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176 points1 year agoAlso, any number whose digits sum to a multiple of 3 is divisible by 3. For 51, 5+1=6, and 6 is a multiple of 3, so 51 can be cleanly divided by 3.

44 points1 year ago* (last edited 1 year ago)I'd forgotten this trick. It works for large numbers too.

122,300,223÷3 = 40,766, 741

1+2+2+3+2+2+3 = 15

52 points1 year agothrew up and died while reading this

16 points1 year agoI wish I could read 😞

7 points1 year agoJust squint and wing it.

2 points1 year agoThat is way too accurate. Lol

2 points1 year ago^ This. The thing about Arsenal is they always try and walk it in.

1 points1 year agoAlso works with 9s!

26 points1 year agoThe neat part is that if you add the numbers together and they're still too large to tell, you can do it again. In your example, you get 15. If you do it again, you get 6, which isn't the best example because 15 is pretty obvious, but it works.

8 points1 year agoBut how do I prove it for 6

11 points1 year agoGet 6 apples. Duh.

2 points1 year agoThere is a mathematical proof that 1 + 1 = 2 so surely you could make a proof for 6 ÷ 3 = 2

2 points1 year agoProve it for 2, then un-distribute.

27 points1 year agoWitchcraft! Burn them!

9 points1 year agoShe turned me into a newt!

8 points1 year ago...I got better

21 points1 year agoFuck you and take an upvote for coming here to state what I was going to when I immediately summed 5+1 to 6 and felt clever thinking "well I do know it's not prime and divisible by 3"

Shakes fistI'll get you NEXT time logicbomb!

3 points1 year agoPosted the same info. Silly me

17 points1 year agoSame with 9. There are rules for every number at least through 13 that I once knew...

23 points1 year agoI only know rules for 2 (even number), 3 (digits sum to 3), 4 (last two digits are divisible by 4), 5 (ends in 5 or 0), 6 (if it satisfies the rules for both 3 and 2), 9 (digits sum to 9), and 10 (ends in 0).

I don't know of one for 7, 8 or 13. 11 has a limited goofy one that involves seeing if the outer digits sum to the inner digits. 12 is divisible by both 3 and 4, so like 6, it has to satisfy both of those rules.

16 points1 year ago7 is double the last number and subtract from the rest

749 (easily divisible by 7 but for example sake)

9*2=18

74-18=56

6*2=12

5-12= -7, or if you recognize 56 is 7*8...

I'll do another, random 6 digit number appear!

59271

1*2=2

5927-2=5925

5*2=10

592-10=582

2*2=4

58-4=54, or not divisible

I guess for this to work you should at least know the first 10 times tables...

18 points1 year agoAnother way to tell if 59271 is divisible by 7 is to divide it by 7. It will take about the same amount of time as the trick you're presenting, and then you'll already have the result.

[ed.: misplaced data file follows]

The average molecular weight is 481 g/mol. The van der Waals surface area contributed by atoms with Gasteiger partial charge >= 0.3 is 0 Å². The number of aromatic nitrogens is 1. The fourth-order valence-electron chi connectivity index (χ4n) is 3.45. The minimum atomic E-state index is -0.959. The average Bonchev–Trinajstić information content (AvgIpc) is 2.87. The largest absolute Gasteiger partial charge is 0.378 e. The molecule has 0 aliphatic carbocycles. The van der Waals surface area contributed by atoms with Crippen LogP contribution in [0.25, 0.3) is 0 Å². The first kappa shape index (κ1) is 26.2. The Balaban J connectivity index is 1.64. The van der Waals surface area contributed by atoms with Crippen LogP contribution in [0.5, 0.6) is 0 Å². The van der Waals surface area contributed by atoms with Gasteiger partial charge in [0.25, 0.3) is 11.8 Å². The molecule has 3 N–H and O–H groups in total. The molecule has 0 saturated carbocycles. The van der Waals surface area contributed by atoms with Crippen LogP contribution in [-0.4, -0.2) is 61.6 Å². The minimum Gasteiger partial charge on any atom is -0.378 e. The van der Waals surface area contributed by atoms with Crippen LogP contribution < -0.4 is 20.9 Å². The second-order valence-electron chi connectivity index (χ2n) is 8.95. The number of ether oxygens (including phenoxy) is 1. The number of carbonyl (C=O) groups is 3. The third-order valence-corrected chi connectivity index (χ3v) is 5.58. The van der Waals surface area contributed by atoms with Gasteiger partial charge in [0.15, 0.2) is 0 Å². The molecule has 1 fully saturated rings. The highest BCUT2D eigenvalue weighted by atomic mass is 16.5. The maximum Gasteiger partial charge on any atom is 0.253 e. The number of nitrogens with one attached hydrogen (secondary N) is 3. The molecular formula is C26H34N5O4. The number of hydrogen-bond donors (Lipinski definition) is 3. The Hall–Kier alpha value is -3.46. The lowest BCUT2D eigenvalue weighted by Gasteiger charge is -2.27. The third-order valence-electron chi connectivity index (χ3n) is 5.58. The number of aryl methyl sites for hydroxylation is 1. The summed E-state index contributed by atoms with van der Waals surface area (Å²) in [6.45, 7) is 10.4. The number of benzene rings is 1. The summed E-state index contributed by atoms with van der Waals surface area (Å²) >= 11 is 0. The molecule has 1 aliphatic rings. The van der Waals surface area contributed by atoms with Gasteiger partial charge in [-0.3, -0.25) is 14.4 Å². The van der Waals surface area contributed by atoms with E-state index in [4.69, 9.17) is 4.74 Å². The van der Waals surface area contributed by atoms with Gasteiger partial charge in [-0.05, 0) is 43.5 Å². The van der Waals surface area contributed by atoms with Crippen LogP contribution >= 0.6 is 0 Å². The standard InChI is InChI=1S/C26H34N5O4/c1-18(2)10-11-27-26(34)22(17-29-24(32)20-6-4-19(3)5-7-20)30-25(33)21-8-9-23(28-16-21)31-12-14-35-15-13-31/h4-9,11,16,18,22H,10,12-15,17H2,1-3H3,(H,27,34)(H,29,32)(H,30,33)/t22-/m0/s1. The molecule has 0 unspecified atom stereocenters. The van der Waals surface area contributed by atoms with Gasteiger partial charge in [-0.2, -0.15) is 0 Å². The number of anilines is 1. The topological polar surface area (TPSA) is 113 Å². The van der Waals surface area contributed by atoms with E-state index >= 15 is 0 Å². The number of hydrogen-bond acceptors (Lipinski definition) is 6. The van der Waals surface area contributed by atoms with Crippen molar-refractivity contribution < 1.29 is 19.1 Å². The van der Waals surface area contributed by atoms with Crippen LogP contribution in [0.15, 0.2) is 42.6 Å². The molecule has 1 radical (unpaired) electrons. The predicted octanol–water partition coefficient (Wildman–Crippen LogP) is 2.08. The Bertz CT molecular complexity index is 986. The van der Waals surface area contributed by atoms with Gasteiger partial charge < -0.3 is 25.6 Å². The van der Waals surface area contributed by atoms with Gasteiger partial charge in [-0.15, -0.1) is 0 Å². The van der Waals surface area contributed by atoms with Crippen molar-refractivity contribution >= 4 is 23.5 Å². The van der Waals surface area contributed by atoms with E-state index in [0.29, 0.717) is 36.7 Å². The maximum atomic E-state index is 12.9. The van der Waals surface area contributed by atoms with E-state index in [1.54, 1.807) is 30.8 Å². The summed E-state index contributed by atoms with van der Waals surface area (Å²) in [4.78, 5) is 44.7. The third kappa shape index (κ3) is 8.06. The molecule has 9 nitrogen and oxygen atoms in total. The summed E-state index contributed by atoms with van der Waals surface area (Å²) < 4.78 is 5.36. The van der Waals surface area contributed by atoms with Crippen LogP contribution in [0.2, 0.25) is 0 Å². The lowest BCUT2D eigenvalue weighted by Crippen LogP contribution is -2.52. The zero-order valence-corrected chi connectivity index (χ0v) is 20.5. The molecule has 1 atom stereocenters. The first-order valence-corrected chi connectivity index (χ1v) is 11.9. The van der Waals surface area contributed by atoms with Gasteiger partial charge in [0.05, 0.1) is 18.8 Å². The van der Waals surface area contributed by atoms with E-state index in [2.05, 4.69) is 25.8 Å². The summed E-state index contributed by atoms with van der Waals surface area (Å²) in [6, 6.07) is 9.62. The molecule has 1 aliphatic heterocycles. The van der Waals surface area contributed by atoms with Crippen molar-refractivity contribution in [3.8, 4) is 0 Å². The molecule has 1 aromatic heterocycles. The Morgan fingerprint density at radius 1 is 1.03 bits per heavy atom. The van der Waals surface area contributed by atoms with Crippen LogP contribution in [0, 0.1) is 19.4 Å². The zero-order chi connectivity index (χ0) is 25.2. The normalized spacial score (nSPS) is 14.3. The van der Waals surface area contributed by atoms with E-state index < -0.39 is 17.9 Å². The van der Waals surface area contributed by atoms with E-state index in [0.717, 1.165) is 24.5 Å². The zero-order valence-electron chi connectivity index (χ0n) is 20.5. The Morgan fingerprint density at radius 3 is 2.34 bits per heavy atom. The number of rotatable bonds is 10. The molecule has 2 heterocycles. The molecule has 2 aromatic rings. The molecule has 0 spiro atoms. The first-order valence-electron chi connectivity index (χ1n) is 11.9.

5 points1 year agoBut at least I seems like you could do that trick in your head

4 points1 year agoIf you have no interest in the result of the division, then you can also do the division in your head, without retaining the result, with about the same effort.

1 points1 year ago1 points1 year ago* (last edited 1 year ago)5 points1 year agoI'm sure every digit has rules to figure it out if you get technical enough.

8 points1 year agoI looked up a rule for 7, and it seems like it would take about the same amount of time as actually dividing the number by 7.

Meanwhile, it looks like the rule for 8 is to see if the last 3 digits are divisible by 8, which seems like a real time save for big numbers.

1 points1 year ago4 points1 year ago11 is alternating sum

So, first digit minus second plus third minus fourth...

And then check if that is divisible by 11.

13 points1 year agoWhat does the proof for this look like?

17 points1 year agohttps://math.stackexchange.com/questions/341202/how-to-prove-the-divisibility-rule-for-3-casting-out-threes

3 points1 year ago90°

10 points1 year ago* (last edited 1 year ago)And since both 3 and 17 are prime numbers, that makes 51 a semiprime number

10 points1 year agoWhich is not really rare under 100.

3 points1 year agoWhich is why it feels

kind ofprime, imho. I don't know if other people get this, but I get a sense of which two-digit numbers are prime probably because of how often they show up in times tables and other maths operations.3*17 isn't a common operation though and doesn't show up in tables like that, so people probably aren't generally familiar with it.

1 points1 year agoDo do do, do do do do.

9 points1 year agoDoes this also work the other way round, i.e. do all multiples of three have digits that sum to a multiple of 3? All the ones I've checked so far do, but is it proven?

8 points1 year agoIndeed, an integer is divisible by 3 if and only if the sum of its digits is divisible by 3.

For proof, take the polynomial representation of an integer n = a_0 * 10^k + a_1 * 10^{k-1} + ... + a_k * 1. Note that 10 mod 3 = 1, which means that 10^i mod 3 = (10 mod 3)^i = 1. This makes all powers of 10 = 1 and you're left with n = a_0 + a_1 + ... + a_k. Thus, n is divisible by 3 iff a_0 + a_1 + ... + a_k is. Also note that

iffanswers your question then; all multiples of 3 have to, by definition, have digits whose sum is a multiple of 32 points1 year agoThank you for this detailed response 🙏

4 points1 year agoUsername checks out

3 points1 year agoShow off

3 points1 year agoTil thanks

2 points1 year agoOh, neat trick!

2 points1 year agoDamn, logicbomb indeed!